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Congress will leave for summer recess with little accomplished
GOP can’t pass its own spending bill
Congress is slinking toward an August exit from Washington with little to show for the past few weeks, and House Republicans suffered a major setback Wednesday when they had to pull their first domestic spending bill of the year from the floor, realizing they didn’t have the votes to pass it.
Far from the late-summer deadline fights of 2011, when the government flirted with a debt default, or 2009, when Congress gave a last-minute injection to shore up the “cash for clunkers” program, no last-minute deals are brewing, and there is little urgency to get much accomplished before five weeks of vacation.
Indeed, this year’s Congress is on pace for one of the lowest productivity records in history, and both sides are pointing fingers at each other.
“I think this may have been the least productive Congress in which I have served, exceeding the last Congress. The past seven months have been wasted for the most part,” House Minority Whip Steny H. Hoyer, Maryland Democrat, told reporters this week.
The gridlock was evident on both sides of the Capitol on Wednesday.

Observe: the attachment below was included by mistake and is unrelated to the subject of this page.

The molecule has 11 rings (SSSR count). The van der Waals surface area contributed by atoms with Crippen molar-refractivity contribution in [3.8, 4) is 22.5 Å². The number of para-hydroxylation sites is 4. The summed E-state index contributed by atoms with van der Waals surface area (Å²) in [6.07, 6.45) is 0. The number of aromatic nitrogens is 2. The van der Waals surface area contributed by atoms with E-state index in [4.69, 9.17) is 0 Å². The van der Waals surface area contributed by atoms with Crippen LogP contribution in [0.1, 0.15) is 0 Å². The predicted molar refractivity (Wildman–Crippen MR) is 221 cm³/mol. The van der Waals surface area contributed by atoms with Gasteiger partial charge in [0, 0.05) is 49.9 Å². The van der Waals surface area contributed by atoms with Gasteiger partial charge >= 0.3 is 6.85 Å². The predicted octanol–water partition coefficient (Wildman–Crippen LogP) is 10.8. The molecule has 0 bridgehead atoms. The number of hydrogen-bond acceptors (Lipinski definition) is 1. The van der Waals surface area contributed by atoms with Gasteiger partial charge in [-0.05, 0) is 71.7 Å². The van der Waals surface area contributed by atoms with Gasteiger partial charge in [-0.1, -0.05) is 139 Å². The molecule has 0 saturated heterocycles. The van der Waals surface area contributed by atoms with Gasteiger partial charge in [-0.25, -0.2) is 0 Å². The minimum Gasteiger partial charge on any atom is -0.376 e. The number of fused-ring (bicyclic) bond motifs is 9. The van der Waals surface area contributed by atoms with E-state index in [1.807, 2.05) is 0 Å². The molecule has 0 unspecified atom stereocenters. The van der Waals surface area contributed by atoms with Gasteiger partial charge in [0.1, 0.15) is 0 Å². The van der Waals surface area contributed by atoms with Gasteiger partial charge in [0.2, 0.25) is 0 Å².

The Senate, which is trying to clear some of President Obama’s nominees before the summer recess, spent the entire afternoon in limbo, waiting for a single senator to fly back from her home in North Dakota so she could be the key 60th vote to halt a filibuster on the nominee to run the Bureau of Alcohol, Tobacco, Firearms and Explosives.
But at least that vote happened.
In the House, Republicans canceled a vote on the transportation and housing spending bill after they realized they couldn’t rally support among their own members to pass it.
Rep. Harold Rogers, Kentucky Republican and chairman of the House Appropriations Committee, said the bill’s failure could doom the party’s commitment to uphold the sequester spending cuts that have helped reduce the federal deficit this year.
“I believe that the House has made its choice: Sequestration — and its unrealistic and ill-conceived discretionary cuts — must be brought to an end,” he said after watching his bill collapse.
Democrats said Republicans were caught between its two extremes: Conservative pressure groups were telling Republicans to vote against it, while more moderate members said it cut too deeply. That left Republicans without the votes to pass the bill on their own, and Democrats vowed not to help them.
Congress did score some bipartisan victories this week.
The House gave overwhelming final approval to a bill to revamp federally backed student loans, voting 392-31 to pass it and send it to Mr. Obama for his signature.
The House also leaves without having taken up an immigration bill — breaking an informal deadline set by Republican leaders and Mr. Obama.
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